In March, 2004 I wrote and posted this article to my website. I was reminded of it this evening when I opened an e-mail from someone warning me of the latest and greatest virus. Some of the wording had not even changed in six years! My article is a bit dated, but worth the read. –Mitch Garvis July 10, 2010
Every so often I receive an e-mail warning me of the newest and most destructive virus ever. Along with these warnings (which come in waves) I usually get a number of requests from friends, clients, or associates asking my opinions of these attacks, and what they should do about it.
Some of the more typical excerpts from these warnings will be 'Microsoft has announced the most destructive virus ever…' and '…as reported on CNN.' The one that I like is 'This attack caused widespread panic in New York City yesterday…' and my personal favorite: 'If you are like me I would rather get this e-mail twenty-five times than fall pray to the attack once.'
Here's the thing: Microsoft does not announce virii. They certainly do not classify or rate them on a scale of best to worst ever. It is not what they do. CNN does a fairly poor job of reporting computer threats, and normally do so after the fact. Furthermore had there been widespread pandemonium in New York City you would have heard about it long ago.
I'll say it again for the cheap seats: NINETY-NINE PERCENT OF THE E-MAIL WARNINGS YOU GET ARE BOGUS.
Now here is the interesting part: WHY. These warnings are attacks to the Internet, and by forwarding it you become an unwitting accomplice. How it works is simple: The Internet works just like a road system. When there is relatively little traffic then everything goes nice and smooth… and fast. If you have driven along a deserted highway you were probably going faster than the posted speed limit. You turn up the volume and enjoy the open road. The more cars join you on the road, the slower you go. The Internet works the same way: every byte of data that you send takes up bandwidth. The more bytes (or packets) transmitted the slower things go.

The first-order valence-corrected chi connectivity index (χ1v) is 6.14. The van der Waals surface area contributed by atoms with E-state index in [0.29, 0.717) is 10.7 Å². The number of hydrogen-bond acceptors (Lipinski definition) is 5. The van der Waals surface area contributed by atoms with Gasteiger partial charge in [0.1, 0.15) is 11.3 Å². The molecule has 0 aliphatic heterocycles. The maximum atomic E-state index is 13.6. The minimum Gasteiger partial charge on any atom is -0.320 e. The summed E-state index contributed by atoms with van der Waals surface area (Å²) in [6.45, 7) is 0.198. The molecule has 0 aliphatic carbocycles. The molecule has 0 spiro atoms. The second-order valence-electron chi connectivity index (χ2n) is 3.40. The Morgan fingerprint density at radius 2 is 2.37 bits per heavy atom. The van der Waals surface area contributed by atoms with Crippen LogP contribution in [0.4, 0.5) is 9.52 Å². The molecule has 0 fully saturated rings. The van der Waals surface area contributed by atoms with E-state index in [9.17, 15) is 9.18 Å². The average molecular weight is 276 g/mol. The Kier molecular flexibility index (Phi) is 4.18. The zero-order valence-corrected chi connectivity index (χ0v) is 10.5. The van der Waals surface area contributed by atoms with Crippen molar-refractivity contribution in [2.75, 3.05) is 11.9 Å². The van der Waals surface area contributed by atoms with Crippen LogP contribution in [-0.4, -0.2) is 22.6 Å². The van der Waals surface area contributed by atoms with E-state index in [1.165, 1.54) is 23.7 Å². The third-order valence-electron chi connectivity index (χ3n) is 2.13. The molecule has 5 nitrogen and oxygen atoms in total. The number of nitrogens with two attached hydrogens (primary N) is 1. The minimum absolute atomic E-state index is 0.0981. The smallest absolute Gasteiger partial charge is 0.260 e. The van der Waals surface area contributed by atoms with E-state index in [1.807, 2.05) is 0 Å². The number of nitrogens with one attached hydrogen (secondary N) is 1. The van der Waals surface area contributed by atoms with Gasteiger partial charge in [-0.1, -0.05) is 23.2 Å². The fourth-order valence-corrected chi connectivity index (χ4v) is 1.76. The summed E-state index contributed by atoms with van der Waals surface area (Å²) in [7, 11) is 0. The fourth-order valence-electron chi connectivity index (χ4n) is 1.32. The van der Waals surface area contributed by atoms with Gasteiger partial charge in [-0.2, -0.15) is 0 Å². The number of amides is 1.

It is difficult to understand how a simple message I send can clog up the Internet, right? Here's a math lesson that should put the issue into perspective. I have close to four hundred contacts in my address book. However let's say for the sake of the problem that the average person has fifty. Let's also assume that two in five contacts will forward the message. That means only twenty people are forwarding the message to their entire contact list. Let's look at what happens if each person sends it six levels down: (1) I send it to 20. (2) They send it to 20 each, that is 400. (3) Those 400 send it to 20 each that is 8,000. (4) Those eight thousand send it to 20 each that is 160,000. (5) Those 160,000 send it to 20 each that is 3,200,000. That makes 3,368,420 e-mails clogging the Internet. Don't you love the little coup de gras at the end 'I would rather receive this e-mail 25 times…'How do you stop this attack on the infrastructure? Simply delete the message.Now let me be clear about this. There are many different virii, worms, and trojan horses that you need to worry about. I have received over one hundred e-mails this week containing the Sobig worm, but by not opening them no harm was done. You DO have to be careful. However with the very rare exception none of the virii out there are going to do any physical damage to your computer. They are not going to blow up your monitor, and they are not going to infect your children with Smallpox.
If you are truly concerned about a warning, the premiere authoritative resource on the Internet is the Symantec Anti-Virus Research Center (www.sarc.com). If you think you are at risk, or believe a warning is too real to be wrong, then check there. Not only will you find information about every single virus, worm, trojan, and other threat known to computers, but in almost every case it will GIVE you the tools to clean it.